September 12, 2011 (A Private Tour Guide’s Aliyah Date)
On September 12, 2011, my dream came true. One of El Al’s 747 Boeing planes landed at Ben Gurion Airport, and I got off it as one of Israel’s newest immigrants. A Private Tour Guide’s Aliyah became a true story All I had with me was three suitcases, 3,000 dollars, and a smile that no Israeli bureaucrat was going to wipe of my face. As of that moment I was, and am, Israeli!
Since that day, life hasn’t always been easy. I didn’t know Hebrew at a level in which I could work speaking it. Despite my numerous visits to Israel beforehand, there were still things that made absolutely no sense to me. My accent in the little Hebrew I did know was heavy. It would take five years for it to be significantly less (my “r” in Hebrew still gives me away).
To top it off, I had to figure out things that every college student has to figure out how to do upon graduation:
- How to open my own bank account,
- How to get health insurance,
- Find a job, and
- How to be a real human being.
But I stayed focused on succeeding here, and in the five years and two months since living in the State of Israeli I have indeed succeeded quite a bit. I speak Hebrew, took a two- year tour guiding course, passed state tests, and began a tour guiding career. I have met some truly amazing people while living in Israel, who have inspired me in many different ways. And I have explored and lived that Israeli mosaic of people, practices, and Judaisms that I’ve referred in previous blogs. This private tour guide has met the man of her dreams, and married the greatest man in Israel, and the world.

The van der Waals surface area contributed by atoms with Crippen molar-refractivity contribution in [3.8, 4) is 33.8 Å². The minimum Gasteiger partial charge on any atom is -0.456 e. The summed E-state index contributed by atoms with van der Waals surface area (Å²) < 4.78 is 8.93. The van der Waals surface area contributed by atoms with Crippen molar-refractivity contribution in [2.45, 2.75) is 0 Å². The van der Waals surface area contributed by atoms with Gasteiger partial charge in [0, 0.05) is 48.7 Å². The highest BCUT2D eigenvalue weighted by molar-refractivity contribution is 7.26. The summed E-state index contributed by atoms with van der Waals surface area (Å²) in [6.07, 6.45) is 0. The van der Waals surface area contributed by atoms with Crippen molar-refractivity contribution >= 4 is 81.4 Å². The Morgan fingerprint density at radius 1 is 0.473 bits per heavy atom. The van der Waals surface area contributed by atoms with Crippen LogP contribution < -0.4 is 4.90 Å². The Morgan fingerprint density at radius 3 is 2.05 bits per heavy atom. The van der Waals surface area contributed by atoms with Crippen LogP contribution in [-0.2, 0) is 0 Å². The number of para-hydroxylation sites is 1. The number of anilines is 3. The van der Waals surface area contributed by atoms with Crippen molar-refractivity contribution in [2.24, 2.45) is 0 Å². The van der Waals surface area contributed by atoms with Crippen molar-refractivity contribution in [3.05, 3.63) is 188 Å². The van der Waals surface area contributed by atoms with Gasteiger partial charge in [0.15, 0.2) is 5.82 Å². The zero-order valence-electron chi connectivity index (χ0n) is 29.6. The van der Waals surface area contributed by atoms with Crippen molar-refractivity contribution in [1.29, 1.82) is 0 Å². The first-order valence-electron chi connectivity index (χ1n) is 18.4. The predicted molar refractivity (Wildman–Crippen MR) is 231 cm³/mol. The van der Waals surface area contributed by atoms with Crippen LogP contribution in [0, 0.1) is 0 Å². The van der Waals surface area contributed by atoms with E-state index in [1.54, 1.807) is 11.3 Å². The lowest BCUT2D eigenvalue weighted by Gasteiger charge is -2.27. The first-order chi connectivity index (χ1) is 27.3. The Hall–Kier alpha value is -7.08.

I can summarize a private tour guide’s Aliyah in a story of the best day of my life in Israel.
I was on my way to meet a friend for dinner. She had come all the way from the States, and this was the only time we both had time to see each this visit. I didn’t want to be late. Standing at the bus station, the wait for the bus arrived dragged on. I saw a shuttle pull up, so I asked if he went to where I needed to go, he said yes, and I jumped on. It quickly became obvious that this shuttle, however, did not go to where I was meeting my friend. I jumped off at the next bus stop only to miss the bus by a couple of seconds.
Frustrated, I decided to simply take a taxi, and ran over to the taxi station. I told the driver, of Eastern European descent, to take me to the “Big Fashion” shopping mall. His friend, another taxi driver, but of Moroccan descent, told “Be careful. He’ll take you to Eilat.” I turned to him with a smile and asked “Why not? What’s wrong with Eilat?”
He laughed one of those full, hearty laughs, and said to his friend, “You see, she’s Israeli.”